Pvt. Daniel Joseph Boni
| Pvt. Daniel J. Boni was born April
13, 1917, to Daniel F. Boni and Phyllis
Bronge-Boni and grew up at 1419 North Broadway
Avenue in Melrose Park, Illinois. To his
family, he was known as "Danny".
Danny attended Melrose Park School and Proviso
Township High School for two years but left
school to work as a furnace repairman. He
enlisted in the Illinois National Guard on March
21, 1939, at the armory across the street from
the high school. One of the other members
of the company was his cousin, Bob Bronge.
The company traveled west by train to
San Francisco, California, and was taken
by ferry to Ft. McDowell on Angel
Island. At Ft. McDowell, they were
given physicals and inoculated for
overseas duty. Those men
found to have a minor medical condition
were held back and scheduled to rejoin
the battalion at a later date, while
other men were simply replaced.
The morning of
1941, at 8:30,
the planes of
the the Army
Air Corps took
off and filled
At noon the
up in a
and the pilots
went to lunch
in the mess
hall. At 12:45 in the afternoon, just
ten hours after the attack on Pearl Harbor,
Danny lived through the Japanese attack on Clark
When the Japanese were finished, there was not
much left of the airfield. The soldiers
watched as the dead, dying, and wounded were
hauled to the hospital on bomb racks, trucks,
and anything that could carry the wounded was in
use. When the hospital filled, they
watched the medics place the wounded under the
building. Many of these men had their arms
and legs missing.
When the order came for the defenders of Bataan to surrender, Danny and the other members of Sgt. Zenon Bardowski's tank platoon attempted to get their tanks across to Corregidor. When it became evident that they would not be allowed to take the tanks to Corregidor, the tankers abandoned the tanks and went to Corregidor without them.
Danny would continue to fight until Corregidor surrendered on May 6, 1942. One of the greatest regrets Danny and the other members of his tank platoon had was not destroying their tanks. When the final all out attack on Corregidor came, it was led by their tanks which had been captured by the Japanese.
Danny and the other prisoners remained a Corregidor for several days on the beach sitting in the sun without food or water. They were taken down to the shore and boarded onto smaller boats which took them to a larger ship that took them to an area near Manila. A few hundred yards from shore the POWs were made to jump into the water and swim to shore. Once on shore, they were marched ten miles to Bilibid Prison, where he remained for almost a week before being sent to Cabanatuan.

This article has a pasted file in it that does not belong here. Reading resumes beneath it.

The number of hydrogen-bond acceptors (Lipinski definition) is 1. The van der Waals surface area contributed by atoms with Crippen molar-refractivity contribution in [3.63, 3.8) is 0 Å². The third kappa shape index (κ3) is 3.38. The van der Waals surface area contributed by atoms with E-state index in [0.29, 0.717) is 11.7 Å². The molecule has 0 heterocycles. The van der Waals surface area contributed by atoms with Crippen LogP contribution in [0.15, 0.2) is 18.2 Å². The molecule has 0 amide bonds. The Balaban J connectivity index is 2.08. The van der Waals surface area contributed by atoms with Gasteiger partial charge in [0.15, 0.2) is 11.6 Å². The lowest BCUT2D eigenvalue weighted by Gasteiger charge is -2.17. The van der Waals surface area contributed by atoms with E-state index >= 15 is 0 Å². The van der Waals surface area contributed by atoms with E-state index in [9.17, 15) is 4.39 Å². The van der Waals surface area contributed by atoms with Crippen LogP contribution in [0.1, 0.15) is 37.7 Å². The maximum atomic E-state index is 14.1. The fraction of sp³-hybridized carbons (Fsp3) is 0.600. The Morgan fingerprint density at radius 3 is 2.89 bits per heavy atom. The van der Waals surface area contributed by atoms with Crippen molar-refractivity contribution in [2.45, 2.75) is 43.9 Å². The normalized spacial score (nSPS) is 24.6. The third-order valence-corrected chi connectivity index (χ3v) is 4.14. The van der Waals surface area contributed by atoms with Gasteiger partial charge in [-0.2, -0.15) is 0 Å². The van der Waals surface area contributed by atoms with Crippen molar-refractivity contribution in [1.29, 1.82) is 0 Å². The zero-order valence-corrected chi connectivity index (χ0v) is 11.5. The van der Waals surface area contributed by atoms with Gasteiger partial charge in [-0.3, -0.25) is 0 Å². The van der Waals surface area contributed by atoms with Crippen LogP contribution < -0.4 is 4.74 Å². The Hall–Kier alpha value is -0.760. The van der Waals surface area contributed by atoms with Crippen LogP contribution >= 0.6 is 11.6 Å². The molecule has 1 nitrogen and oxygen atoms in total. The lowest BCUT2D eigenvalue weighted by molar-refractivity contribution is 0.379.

The prisoners were boarded onto a train and rode to the barrio of Cabanatuan and held in a school for two days before they marched ten miles to Cabanatuan. He remained in the camp until he was selected to go out on a work detail.
In either late 1942 or early 1943, Danny was sent on a work detail to the Bachrach Garage in Manila, where the POWs repaired mechanical equipment for the Japanese. With him on the detail, were Arthur VanPelt, Roger Heilig, Ralph Ellis and Warren Hildebrandt, who had all had been members of B Company.
In late 1944, when it became apparent to the
Japanese that the invasion of the Philippines
was near, most of the POWs on this detail were
sent to the Port Area of Manila. The
Japanese were attempting to send the healthy
POWs to Japan, and other countries, to work as
slave labor and prevent them from being
liberated by advancing American forces.
In early October 1944, almost 1800 other POWs were marched to the Port Area of Manila. When his POW group arrived at the pier, the ship they where scheduled to sail on, the Hokusen Maru, was ready to sail, but some of the POWs in the detachment had not arrived at the pier. Another POW detachment had completely arrived, but their ship was not ready to sail. It was at that time that the Japanese made the decision that they switch POW detachments so the Hokusen Maru could sail.
On October 11th the POWs boarded the Arisan Maru and 1800 prisoners were crammed into the first hold of the Arisan Maru which could hold 400 men. They were packed in so tightly that they could not move. Those POWs who had lain down in the wooden bunks along the haul could not sit up because the bunks were so close together. Eight large cans served as the washroom facilities for the POWs.
Later in the day on October 11th, the ship set sail but took a southerly route away from Formosa. The ship anchored in a cove off Palawan Island where it remained for ten days. The Japanese covered the hatch with a tarp so during the night, the POWs were in total darkness. Within the first 48 hours, five POWs had died. Being in the cove resulted in the ship missing an air raid by American planes, but the ship was attacked once by American planes while there.